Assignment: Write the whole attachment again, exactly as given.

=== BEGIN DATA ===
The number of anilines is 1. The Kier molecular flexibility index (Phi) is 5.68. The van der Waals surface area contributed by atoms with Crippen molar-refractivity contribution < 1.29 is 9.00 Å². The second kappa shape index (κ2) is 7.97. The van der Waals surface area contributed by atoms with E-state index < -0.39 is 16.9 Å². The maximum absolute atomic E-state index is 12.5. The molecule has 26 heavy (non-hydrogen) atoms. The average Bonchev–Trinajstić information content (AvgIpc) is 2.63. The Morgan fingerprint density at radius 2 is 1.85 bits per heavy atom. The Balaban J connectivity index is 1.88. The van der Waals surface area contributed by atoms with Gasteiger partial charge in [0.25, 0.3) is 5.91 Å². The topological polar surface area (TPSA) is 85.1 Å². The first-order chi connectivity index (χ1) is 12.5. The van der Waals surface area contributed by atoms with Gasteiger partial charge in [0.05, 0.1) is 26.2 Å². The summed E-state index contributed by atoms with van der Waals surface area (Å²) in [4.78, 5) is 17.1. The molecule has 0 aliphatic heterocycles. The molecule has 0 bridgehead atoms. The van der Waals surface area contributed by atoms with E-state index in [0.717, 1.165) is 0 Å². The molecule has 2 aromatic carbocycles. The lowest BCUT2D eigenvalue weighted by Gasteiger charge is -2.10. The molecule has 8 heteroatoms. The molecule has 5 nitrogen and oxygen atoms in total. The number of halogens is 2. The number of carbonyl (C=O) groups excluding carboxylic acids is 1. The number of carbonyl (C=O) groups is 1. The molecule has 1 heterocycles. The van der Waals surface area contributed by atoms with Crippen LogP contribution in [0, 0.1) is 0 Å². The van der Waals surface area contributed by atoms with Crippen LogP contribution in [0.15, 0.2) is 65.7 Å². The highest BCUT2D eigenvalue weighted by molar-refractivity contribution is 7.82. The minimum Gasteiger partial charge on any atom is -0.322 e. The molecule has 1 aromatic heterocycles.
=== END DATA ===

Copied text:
The number of anilines is 1. The Kier molecular flexibility index (Phi) is 5.68. The van der Waals surface area contributed by atoms with Crippen molar-refractivity contribution < 1.29 is 9.00 Å². The second kappa shape index (κ2) is 7.97. The van der Waals surface area contributed by atoms with E-state index < -0.39 is 16.9 Å². The maximum absolute atomic E-state index is 12.5. The molecule has 26 heavy (non-hydrogen) atoms. The average Bonchev–Trinajstić information content (AvgIpc) is 2.63. The Morgan fingerprint density at radius 2 is 1.85 bits per heavy atom. The Balaban J connectivity index is 1.88. The van der Waals surface area contributed by atoms with Gasteiger partial charge in [0.25, 0.3) is 5.91 Å². The topological polar surface area (TPSA) is 85.1 Å². The first-order chi connectivity index (χ1) is 12.5. The van der Waals surface area contributed by atoms with Gasteiger partial charge in [0.05, 0.1) is 26.2 Å². The summed E-state index contributed by atoms with van der Waals surface area (Å²) in [4.78, 5) is 17.1. The molecule has 0 aliphatic heterocycles. The molecule has 0 bridgehead atoms. The van der Waals surface area contributed by atoms with E-state index in [0.717, 1.165) is 0 Å². The molecule has 2 aromatic carbocycles. The lowest BCUT2D eigenvalue weighted by Gasteiger charge is -2.10. The molecule has 8 heteroatoms. The molecule has 5 nitrogen and oxygen atoms in total. The number of halogens is 2. The number of carbonyl (C=O) groups excluding carboxylic acids is 1. The number of carbonyl (C=O) groups is 1. The molecule has 1 heterocycles. The van der Waals surface area contributed by atoms with Crippen LogP contribution in [0, 0.1) is 0 Å². The van der Waals surface area contributed by atoms with Crippen LogP contribution in [0.15, 0.2) is 65.7 Å². The highest BCUT2D eigenvalue weighted by molar-refractivity contribution is 7.82. The minimum Gasteiger partial charge on any atom is -0.322 e. The molecule has 1 aromatic heterocycles.